Joshua Powell thought of those Indians as he took aim.
     It was drizzling as he lay in the fallow weedy field beside the new strip mall, but that was all right. He didn’t need blue skies to get him in a good mood. Any day was a fine day for a killing if it preserved a man’s way of life.   
 Here’s an excerpt from my first novel. I’ve been sitting on this novel since the fall because I need time to do some structuring edits. The underbelly in this scene is that of the secrets kept from childhood:
     This one girl, Karen Creed, who lived in the one rundown house on the block, right on the corner, she stood down on the sidewalk watching us parade up and down. Karen Creed didn’t go to St. So-and-So the Archangel with the rest of us, and she didn’t have blonde hair like we did. I felt bad for her, standing down there in her little shorts and stuff, and holding her arms folded close to her body, but I didn’t say anything. And then I felt bad that I didn’t say anything, and that made me not like her to be there, because she was always doing that, making me feel bad. I said Hi, Karen and she said did I want her to go and get her swimsuit on and I said No, no don’t bother doing that, I’m about to have to go inside. So that did us in for the day, and I went inside, and the other girls walked home.
     When August was only days away from being gone, Karen caught me walking past her house one afternoon. All I was doing was walking past, but she wanted to stand and visit with me in her yard. I tried to talk to her, but I kept looking at her one arm. Her one arm had red blotches up and down it and they weren’t going away, and Karen almost cried when she told me there was nothing wrong with her, they were just birthmarks, just birthmarks, that’s all. I don’t remember what I said to her. I tried to be nice. But I wasn’t going inside her house. And that made me feel bad all over again, that I knew I wouldn’t go, and that she was still hoping I would. And my mother didn’t want me to go in there. I tried to feel better because of that, but it didn’t work.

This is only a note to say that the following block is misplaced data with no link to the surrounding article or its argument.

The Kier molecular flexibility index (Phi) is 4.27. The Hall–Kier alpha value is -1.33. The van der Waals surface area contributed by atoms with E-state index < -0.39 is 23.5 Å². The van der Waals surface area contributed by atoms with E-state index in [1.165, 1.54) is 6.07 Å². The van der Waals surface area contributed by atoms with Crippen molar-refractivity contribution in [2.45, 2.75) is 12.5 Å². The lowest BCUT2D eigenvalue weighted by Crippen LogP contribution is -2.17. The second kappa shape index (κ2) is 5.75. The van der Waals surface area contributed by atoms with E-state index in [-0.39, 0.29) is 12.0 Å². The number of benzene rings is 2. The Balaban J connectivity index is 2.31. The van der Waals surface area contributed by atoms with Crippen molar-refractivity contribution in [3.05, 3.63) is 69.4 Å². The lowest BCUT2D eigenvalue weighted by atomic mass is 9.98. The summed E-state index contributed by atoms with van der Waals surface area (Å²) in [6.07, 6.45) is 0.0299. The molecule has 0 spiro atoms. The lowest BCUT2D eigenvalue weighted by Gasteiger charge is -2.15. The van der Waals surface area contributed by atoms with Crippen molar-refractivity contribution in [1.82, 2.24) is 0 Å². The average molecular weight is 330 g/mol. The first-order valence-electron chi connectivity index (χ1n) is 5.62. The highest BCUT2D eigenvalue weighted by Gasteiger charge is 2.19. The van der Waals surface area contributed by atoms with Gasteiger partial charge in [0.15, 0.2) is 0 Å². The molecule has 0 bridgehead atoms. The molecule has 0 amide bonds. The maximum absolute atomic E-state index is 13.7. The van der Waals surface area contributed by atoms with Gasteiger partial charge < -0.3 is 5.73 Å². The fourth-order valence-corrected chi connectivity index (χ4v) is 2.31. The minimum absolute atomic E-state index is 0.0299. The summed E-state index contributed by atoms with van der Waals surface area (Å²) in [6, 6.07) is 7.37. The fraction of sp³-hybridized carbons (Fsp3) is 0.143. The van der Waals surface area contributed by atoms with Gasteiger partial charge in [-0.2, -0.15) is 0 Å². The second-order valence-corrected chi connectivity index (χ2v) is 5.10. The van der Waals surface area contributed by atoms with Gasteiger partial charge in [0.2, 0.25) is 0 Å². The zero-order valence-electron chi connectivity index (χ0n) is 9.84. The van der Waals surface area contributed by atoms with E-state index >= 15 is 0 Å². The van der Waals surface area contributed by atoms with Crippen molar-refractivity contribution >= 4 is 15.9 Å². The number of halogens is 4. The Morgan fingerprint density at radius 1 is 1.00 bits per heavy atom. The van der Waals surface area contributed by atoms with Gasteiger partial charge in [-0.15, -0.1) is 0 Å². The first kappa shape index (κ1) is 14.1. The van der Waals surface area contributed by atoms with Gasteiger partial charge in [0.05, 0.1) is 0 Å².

When someone is sad or pitiful and even if they mainly have a good reason for it, you just want them to go away sometimes, so no tainting of you happens. Like Karen Creed, who kept saying the big, ugly red marks up and down her arm and under her armpit were just birthmarks and there was nothing wrong with her and she was almost crying but we all stayed away anyway, because we were worried we’d be tainted too, by her and her marks.
     It seemed like Karen Creed’s only hope was to meet someone else with bad birthmarks, or to wear long-sleeved shirts even in summer until she got older, and hope people forgot about her marks. Or to move.
Bio: Robin Billings is from the American South and so has seen first hand the nutsy background life that lends itself to the noir/gothic literary perspective for which the region is famous. She has stories (of the underbelly persuasion) published in The Potomac Journal:, and in Wilderness House Literary Review:  Both are excerpts from her first novel, which is sitting in a drawer (of sorts), waiting for a final edit. Meanwhile, she’s at work on a crime novel, told from the perspective of four folks who, of course, don’t think of their combo-plan killings as criminal at all. Robin can be reached on Facebook at